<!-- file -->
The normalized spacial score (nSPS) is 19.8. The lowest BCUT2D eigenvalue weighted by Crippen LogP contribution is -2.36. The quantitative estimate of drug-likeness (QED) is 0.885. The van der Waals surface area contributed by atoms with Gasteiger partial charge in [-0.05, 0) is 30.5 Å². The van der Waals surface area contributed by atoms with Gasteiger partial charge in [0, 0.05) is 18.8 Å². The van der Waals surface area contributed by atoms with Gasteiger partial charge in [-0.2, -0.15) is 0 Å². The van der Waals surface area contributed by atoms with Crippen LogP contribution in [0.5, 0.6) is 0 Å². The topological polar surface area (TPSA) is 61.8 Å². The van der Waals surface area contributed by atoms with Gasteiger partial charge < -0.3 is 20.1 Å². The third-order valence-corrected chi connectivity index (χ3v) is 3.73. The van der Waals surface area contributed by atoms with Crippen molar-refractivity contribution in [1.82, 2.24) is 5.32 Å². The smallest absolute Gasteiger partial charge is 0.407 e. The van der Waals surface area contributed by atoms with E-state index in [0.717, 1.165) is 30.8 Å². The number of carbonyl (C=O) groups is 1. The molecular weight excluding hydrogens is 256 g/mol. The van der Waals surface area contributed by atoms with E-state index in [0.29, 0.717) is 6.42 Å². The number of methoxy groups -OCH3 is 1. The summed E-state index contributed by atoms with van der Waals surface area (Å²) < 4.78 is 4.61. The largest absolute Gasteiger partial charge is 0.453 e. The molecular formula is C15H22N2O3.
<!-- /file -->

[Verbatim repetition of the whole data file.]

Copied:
The normalized spacial score (nSPS) is 19.8. The lowest BCUT2D eigenvalue weighted by Crippen LogP contribution is -2.36. The quantitative estimate of drug-likeness (QED) is 0.885. The van der Waals surface area contributed by atoms with Gasteiger partial charge in [-0.05, 0) is 30.5 Å². The van der Waals surface area contributed by atoms with Gasteiger partial charge in [0, 0.05) is 18.8 Å². The van der Waals surface area contributed by atoms with Gasteiger partial charge in [-0.2, -0.15) is 0 Å². The van der Waals surface area contributed by atoms with Crippen LogP contribution in [0.5, 0.6) is 0 Å². The topological polar surface area (TPSA) is 61.8 Å². The van der Waals surface area contributed by atoms with Gasteiger partial charge < -0.3 is 20.1 Å². The third-order valence-corrected chi connectivity index (χ3v) is 3.73. The van der Waals surface area contributed by atoms with Crippen molar-refractivity contribution in [1.82, 2.24) is 5.32 Å². The smallest absolute Gasteiger partial charge is 0.407 e. The van der Waals surface area contributed by atoms with E-state index in [0.717, 1.165) is 30.8 Å². The number of carbonyl (C=O) groups is 1. The molecular weight excluding hydrogens is 256 g/mol. The van der Waals surface area contributed by atoms with E-state index in [0.29, 0.717) is 6.42 Å². The number of methoxy groups -OCH3 is 1. The summed E-state index contributed by atoms with van der Waals surface area (Å²) < 4.78 is 4.61. The largest absolute Gasteiger partial charge is 0.453 e. The molecular formula is C15H22N2O3.